Sean Fitzsimons, Employment Advocacy Officer with Disability Action, takes aim at austerity policies in the United Kingdom and the devastating impact they have had on the lives of thousands of people with disabilities
I’m proud to be a malcontent of austerity. In tackling the politics of austerity, it is critical we frame the conversation not only in terms of fiscal policy, but of the very real human cost.
Austerity has been pursued relentlessly for close to a decade now and it has many faces; including political heavyweights, neo-liberal think tanks and the less visible back office Government policy teams. It’s real face, however, sits beyond spreadsheets and financial modelling. Austerity has and continues to change utterly the lives of so many sections of our society. Lower income families, lone parents, self-employed and disabled people being just some of the worst affected.
It would be impossible for me in this short piece to speak authoritatively on the conscious cruelty that is being meted out to so many groups under the guise of “balancing the books”. One area I am most familiar with is the outworkings of austerity on disabled people.
In August 2017, Theresia Degener, then chair of the United Nations Committee on the Rights of Persons with Disabilities, stated that in respect of UK austerity, “social cut policies have led to a human catastrophe in your country, totally neglecting the vulnerable situation people with disabilities find themselves in”.
To many disabled people and our allies working alongside us, these comments backed by such considerable expertise and investigative rigour were very welcome but ultimately unsurprising.
We have watched with dismay as hard fought for rights have been eroded or simply swept aside – the closure of the Independent Living Fund, DLA to PIP, legal aid cuts, attacks on social care budgets.
In the last decade, sections of the media and political establishment have engaged in an unrelenting, toxic narrative in relation to disabled people. We are painted as ‘scroungers’, ‘fakers’, ‘cheats’, ‘spongers’ and are, without fail, brought up regardless of forum, as a ‘burden’. The ease with which these conversations arise and take place in workplaces, shops, bars and school playgrounds is indicative of the degree to which so many of us have unwittingly been affected by media and political machines. By these indicators alone – it is not hard to see how these policies designed and rolled out (in near total absence of input from disabled people themselves) could be allowed to inflict such unflinching cruelty on our community.
What has happened to enable policy that has such a devastating impact on disabled people? Has policy shaped media and societal rhetoric in respect of disability? Has the policy been written and rolled out to feed a desire to blame, single out and create easy scapegoats?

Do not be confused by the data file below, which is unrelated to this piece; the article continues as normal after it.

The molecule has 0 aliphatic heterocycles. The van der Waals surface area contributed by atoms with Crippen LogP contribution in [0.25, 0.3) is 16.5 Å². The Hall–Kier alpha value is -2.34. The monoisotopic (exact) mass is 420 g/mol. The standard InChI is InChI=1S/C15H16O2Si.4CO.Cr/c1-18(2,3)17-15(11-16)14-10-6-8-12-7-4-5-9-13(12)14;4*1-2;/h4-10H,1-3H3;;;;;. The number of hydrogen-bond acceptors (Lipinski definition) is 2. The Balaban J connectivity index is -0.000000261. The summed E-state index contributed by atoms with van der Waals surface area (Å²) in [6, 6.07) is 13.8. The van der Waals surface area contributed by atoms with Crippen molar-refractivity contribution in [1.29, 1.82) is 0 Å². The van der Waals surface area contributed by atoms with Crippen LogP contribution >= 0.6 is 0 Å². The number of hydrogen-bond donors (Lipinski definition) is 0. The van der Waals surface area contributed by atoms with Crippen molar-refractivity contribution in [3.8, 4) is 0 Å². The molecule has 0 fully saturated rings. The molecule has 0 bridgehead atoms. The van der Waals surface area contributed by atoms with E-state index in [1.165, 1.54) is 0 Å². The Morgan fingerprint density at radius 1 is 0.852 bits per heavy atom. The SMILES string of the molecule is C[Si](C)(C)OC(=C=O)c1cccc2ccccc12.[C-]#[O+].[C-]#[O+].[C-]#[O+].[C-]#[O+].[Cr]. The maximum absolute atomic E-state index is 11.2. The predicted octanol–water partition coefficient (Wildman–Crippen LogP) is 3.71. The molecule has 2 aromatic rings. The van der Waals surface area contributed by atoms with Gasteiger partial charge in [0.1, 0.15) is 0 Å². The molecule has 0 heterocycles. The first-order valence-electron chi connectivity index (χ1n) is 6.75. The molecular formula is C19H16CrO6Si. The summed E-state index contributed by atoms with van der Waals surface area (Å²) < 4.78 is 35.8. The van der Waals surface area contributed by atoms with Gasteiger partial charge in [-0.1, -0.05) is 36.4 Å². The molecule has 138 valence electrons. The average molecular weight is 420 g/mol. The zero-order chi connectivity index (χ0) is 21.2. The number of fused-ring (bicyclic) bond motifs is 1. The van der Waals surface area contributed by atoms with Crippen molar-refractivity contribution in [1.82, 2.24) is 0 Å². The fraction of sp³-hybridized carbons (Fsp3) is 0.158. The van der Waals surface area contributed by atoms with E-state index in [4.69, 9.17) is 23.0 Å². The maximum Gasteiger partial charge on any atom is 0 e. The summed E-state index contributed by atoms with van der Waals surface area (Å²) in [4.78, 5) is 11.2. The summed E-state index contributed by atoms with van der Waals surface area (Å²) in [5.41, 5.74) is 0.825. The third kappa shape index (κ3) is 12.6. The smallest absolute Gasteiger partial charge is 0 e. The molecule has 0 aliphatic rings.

There has now been a noticeable political shift, with virtual cross-party condemnation of ongoing failings, particularly in respect of PIP. However, we also need to look at the whole picture – disabled people are not just passive benefits recipients, here in NI we have the worst chances of securing, retaining and progressing in employment anywhere in the UK. Why?
As a disabled person, working in the field of disability rights, it is my hope that we have finally seen a societal awakening and a tipping point reached in respect of systemic abuses and ongoing rights denial. I have watched with admiration the recent resurgence, rise and successes of feminism and LGB&/T movements. It is critically important that disability rights are understood to be inalienable human rights, and that we do not stand alone, but rather shoulder to shoulder with our allies.
In the weeks, months and years ahead, a number of key challenges lie before us all. We need to create space for disabled people at all tables, we need to pursue cultural transformation – espousing the inherent rights, dignity and respect all disabled people are entitled to. We need to ensure adequate representation in Government and political spheres. In striving for a change in societal values – we will by default achieve policy change, a halt to rights retrogression and stronger legal protections for the future.
Austerity has many malcontents – disabled people have and will continue to reject any painting of us as ‘victims’. I am confident that disabled people will rise from this period stronger.
Our voice has been absent and continues to be, we remain isolated, marginalised and othered – we are however unbroken. Pass the mic and join us – the austerity agenda has highlighted to many the need for immediate action – disabled people will be treated with dignity and respect. We will have full realisation of our rights.
I look forward to working with everyone to achieve this.
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